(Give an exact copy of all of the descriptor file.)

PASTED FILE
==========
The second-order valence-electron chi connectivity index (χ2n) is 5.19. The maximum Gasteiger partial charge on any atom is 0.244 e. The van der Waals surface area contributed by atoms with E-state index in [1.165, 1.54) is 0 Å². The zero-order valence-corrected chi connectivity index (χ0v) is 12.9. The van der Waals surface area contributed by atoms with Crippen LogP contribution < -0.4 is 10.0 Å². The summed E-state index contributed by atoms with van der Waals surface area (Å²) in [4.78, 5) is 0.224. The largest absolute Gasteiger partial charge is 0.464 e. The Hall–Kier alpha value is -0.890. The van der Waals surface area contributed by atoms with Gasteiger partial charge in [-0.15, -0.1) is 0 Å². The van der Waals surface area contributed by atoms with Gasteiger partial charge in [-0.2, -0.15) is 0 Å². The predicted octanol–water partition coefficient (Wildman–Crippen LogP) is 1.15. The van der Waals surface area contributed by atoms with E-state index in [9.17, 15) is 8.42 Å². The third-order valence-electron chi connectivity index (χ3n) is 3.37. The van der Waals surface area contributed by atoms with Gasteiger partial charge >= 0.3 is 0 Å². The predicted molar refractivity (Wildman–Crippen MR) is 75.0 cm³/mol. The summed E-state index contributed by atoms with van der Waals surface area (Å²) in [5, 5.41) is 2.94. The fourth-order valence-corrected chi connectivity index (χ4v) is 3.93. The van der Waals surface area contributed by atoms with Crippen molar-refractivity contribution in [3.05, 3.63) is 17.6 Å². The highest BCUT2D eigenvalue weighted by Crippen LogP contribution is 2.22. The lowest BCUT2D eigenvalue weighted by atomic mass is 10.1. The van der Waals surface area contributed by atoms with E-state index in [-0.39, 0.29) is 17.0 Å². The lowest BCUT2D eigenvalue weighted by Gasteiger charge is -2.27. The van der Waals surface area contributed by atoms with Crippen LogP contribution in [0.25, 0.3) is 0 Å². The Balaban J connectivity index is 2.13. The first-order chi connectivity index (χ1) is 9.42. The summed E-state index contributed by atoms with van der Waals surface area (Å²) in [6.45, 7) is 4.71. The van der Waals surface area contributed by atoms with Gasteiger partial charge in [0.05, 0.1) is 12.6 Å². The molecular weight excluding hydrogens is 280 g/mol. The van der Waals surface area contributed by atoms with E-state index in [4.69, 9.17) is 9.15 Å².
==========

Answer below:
The second-order valence-electron chi connectivity index (χ2n) is 5.19. The maximum Gasteiger partial charge on any atom is 0.244 e. The van der Waals surface area contributed by atoms with E-state index in [1.165, 1.54) is 0 Å². The zero-order valence-corrected chi connectivity index (χ0v) is 12.9. The van der Waals surface area contributed by atoms with Crippen LogP contribution < -0.4 is 10.0 Å². The summed E-state index contributed by atoms with van der Waals surface area (Å²) in [4.78, 5) is 0.224. The largest absolute Gasteiger partial charge is 0.464 e. The Hall–Kier alpha value is -0.890. The van der Waals surface area contributed by atoms with Gasteiger partial charge in [-0.15, -0.1) is 0 Å². The van der Waals surface area contributed by atoms with Gasteiger partial charge in [-0.2, -0.15) is 0 Å². The predicted octanol–water partition coefficient (Wildman–Crippen LogP) is 1.15. The van der Waals surface area contributed by atoms with E-state index in [9.17, 15) is 8.42 Å². The third-order valence-electron chi connectivity index (χ3n) is 3.37. The van der Waals surface area contributed by atoms with Gasteiger partial charge >= 0.3 is 0 Å². The predicted molar refractivity (Wildman–Crippen MR) is 75.0 cm³/mol. The summed E-state index contributed by atoms with van der Waals surface area (Å²) in [5, 5.41) is 2.94. The fourth-order valence-corrected chi connectivity index (χ4v) is 3.93. The van der Waals surface area contributed by atoms with Crippen molar-refractivity contribution in [3.05, 3.63) is 17.6 Å². The highest BCUT2D eigenvalue weighted by Crippen LogP contribution is 2.22. The lowest BCUT2D eigenvalue weighted by atomic mass is 10.1. The van der Waals surface area contributed by atoms with E-state index in [-0.39, 0.29) is 17.0 Å². The lowest BCUT2D eigenvalue weighted by Gasteiger charge is -2.27. The van der Waals surface area contributed by atoms with Crippen LogP contribution in [0.25, 0.3) is 0 Å². The Balaban J connectivity index is 2.13. The first-order chi connectivity index (χ1) is 9.42. The summed E-state index contributed by atoms with van der Waals surface area (Å²) in [6.45, 7) is 4.71. The van der Waals surface area contributed by atoms with Gasteiger partial charge in [0.05, 0.1) is 12.6 Å². The molecular weight excluding hydrogens is 280 g/mol. The van der Waals surface area contributed by atoms with E-state index in [4.69, 9.17) is 9.15 Å².